C++: Explain like I’m five – Part 7: Arrays

C++: Explain like I’m five – Part 7: Arrays

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Hey folks, welcome to the 7th part of my series, C++: Explain like I’m five. In the last part, we discussed functions and their types. It is time to move on to Arrays.

So without further ado, let's get started.

Arrays

Sometimes a normal variable is not enough to hold the amount of data we want to store. For example, if we want to store the marks of 100 students, having 100 different variables for this task is not feasible. But what we can do is to define an array with a size 100 that can hold the marks of all students. Therefore we can say that arrays are a special data type that has a name, data type, and size. Moreover, they occupy contiguous areas in memory.

Declaration of Arrays

You can declare arrays in the following ways:

Method 1:

int arr[5];
arr[0] = 1;
arr[1] = 2;
arr[2] = 3;
arr[3] = 4;
arr[4] = 5;

Method 2:

int arr[5] = {10, 29, 3, 40, 5};

Method 3:

int arr[ ] = {1, 2, 3, 4, 5};

Accessing the elements of an array

Array index starts with 0. This means that the first array element is at index 0 so the second one will be at index 1and so on. We can display all the elements of an array by using the index number information but that is not recommended. The use of loops is much more ideal for this task just like in the example below.

Example:

#include<iostream>
#include<conio.h>
using namespace std;

int main()
{
    int i;
    int z[10];
    cout<<"Enter elements in array z: "<<endl;
    for(i=0; i<10;i++){
        cin>>z[i];
    }

    cout<<"Entered elements in ascending order are: "<<endl;
    for(i=0; i <= 10;i++){
        cout<<z[i]<<endl;
    }

    return 0;
}

Run this code by yourself and take a look at the output. It's quite useful and interesting, isn't it?

Multidimensional Arrays

In simple words, they are known as arrays of arrays.

Syntax:

Declaring a two-dimensional array:

int arr[4][5];

This array has total 4*5 = 20 elements.

Declaring a three-dimensional array:

int arr[3][3][3];

This array has total 333 = 27 elements.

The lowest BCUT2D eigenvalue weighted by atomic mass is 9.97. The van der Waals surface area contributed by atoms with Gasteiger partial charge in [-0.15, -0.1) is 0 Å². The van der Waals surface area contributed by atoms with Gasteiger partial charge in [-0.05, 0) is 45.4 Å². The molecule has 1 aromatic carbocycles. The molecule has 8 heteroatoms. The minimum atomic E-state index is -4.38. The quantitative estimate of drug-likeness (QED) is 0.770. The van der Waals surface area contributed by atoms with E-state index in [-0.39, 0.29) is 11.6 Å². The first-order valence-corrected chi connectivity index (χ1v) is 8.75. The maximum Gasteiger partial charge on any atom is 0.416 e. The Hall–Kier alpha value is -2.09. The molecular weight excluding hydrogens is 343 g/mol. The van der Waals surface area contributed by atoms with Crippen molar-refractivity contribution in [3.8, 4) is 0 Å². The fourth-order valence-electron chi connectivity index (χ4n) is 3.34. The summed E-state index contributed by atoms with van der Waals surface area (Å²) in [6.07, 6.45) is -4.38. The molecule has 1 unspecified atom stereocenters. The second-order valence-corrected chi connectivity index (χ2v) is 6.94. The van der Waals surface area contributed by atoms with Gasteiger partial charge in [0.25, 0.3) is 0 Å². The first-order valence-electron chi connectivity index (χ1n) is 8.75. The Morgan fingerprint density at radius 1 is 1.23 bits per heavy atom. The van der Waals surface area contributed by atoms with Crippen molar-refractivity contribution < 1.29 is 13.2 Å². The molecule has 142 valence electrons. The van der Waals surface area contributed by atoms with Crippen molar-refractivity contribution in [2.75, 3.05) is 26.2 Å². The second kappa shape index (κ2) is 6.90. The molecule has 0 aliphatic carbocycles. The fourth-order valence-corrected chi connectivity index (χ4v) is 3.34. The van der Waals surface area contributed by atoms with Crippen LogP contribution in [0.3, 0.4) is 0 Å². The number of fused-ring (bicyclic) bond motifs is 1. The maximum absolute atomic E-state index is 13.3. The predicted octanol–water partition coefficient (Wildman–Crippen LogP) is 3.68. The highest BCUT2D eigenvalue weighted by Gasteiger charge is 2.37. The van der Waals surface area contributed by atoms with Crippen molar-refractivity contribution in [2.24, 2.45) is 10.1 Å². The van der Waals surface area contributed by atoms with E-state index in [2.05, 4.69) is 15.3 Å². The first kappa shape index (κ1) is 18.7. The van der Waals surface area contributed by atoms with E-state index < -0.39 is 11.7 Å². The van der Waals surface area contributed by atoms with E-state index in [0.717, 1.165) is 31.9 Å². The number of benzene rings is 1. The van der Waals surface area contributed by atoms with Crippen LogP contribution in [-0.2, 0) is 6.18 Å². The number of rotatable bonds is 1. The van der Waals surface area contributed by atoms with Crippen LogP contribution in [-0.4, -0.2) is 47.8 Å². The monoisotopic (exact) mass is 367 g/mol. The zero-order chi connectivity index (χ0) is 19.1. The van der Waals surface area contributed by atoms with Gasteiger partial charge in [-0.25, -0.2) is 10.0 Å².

Two-dimensional array

We saw how to declare a 2D array above so now, let's look at how to access the elements of the array.

arr[0][0] – 1st element

arr[0][1] – 2nd element

arr[0][2] – 3rd element

arr[1][0] – 4th element

Since we know the basics, to deepen our understanding, let's take a look at an example.

Example:

#include<iostream>
using namespace std;

int main()
{
    int x[3][2] = {{0,1}, {2,3}, {4,5}};

    for (int i = 0; i < 3; i++)
    {
        for (int j = 0; j < 2; j++)
        {
            cout << "Element at x[" << i
                 << "][" << j << "]: ";
            cout << x[i][j]<<endl;
        }
    }

    return 0;
}

Output:

Element at x[0][0]: 0
Element at x[0][1]: 1
Element at x[1][0]: 2
Element at x[1][1]: 3
Element at x[2][0]: 4
Element at x[2][1]: 5

Three-dimensional arrays

Three-dimensional arrays are just like 2D ones, but as the name suggests have 3 dimensions.

Example:

// C++ program to print elements of Three-Dimensional
// Array
#include<iostream>
using namespace std;

int main()
{
    // initializing the 3-dimensional array
    int x[2][3][2] =
    {
        { {0,1}, {2,3}, {4,5} },
        { {6,7}, {8,9}, {10,11} }
    };

    // output each element's value
    for (int i = 0; i < 2; ++i)
    {
        for (int j = 0; j < 3; ++j)
        {
            for (int k = 0; k < 2; ++k)
            {
                cout << "Element at x[" << i << "][" << j
                    << "][" << k << "] = " << x[i][j][k]
                    << endl;
            }
        }
    }
    return 0;
}

Output:

Element at x[0][0][0] = 0
Element at x[0][0][1] = 1
Element at x[0][1][0] = 2
Element at x[0][1][1] = 3
Element at x[0][2][0] = 4
Element at x[0][2][1] = 5
Element at x[1][0][0] = 6
Element at x[1][0][1] = 7
Element at x[1][1][0] = 8
Element at x[1][1][1] = 9
Element at x[1][2][0] = 10
Element at x[1][2][1] = 11

Well, that's all for today. Understanding arrays is quite easy. Just remember to practice some array questions like multiplying, adding, or subtracting matrices. In the next part, we will cover strings and structs so stay tuned :)

Note: To see the examples of some basic C++ programs, take a look at my github repo here

 
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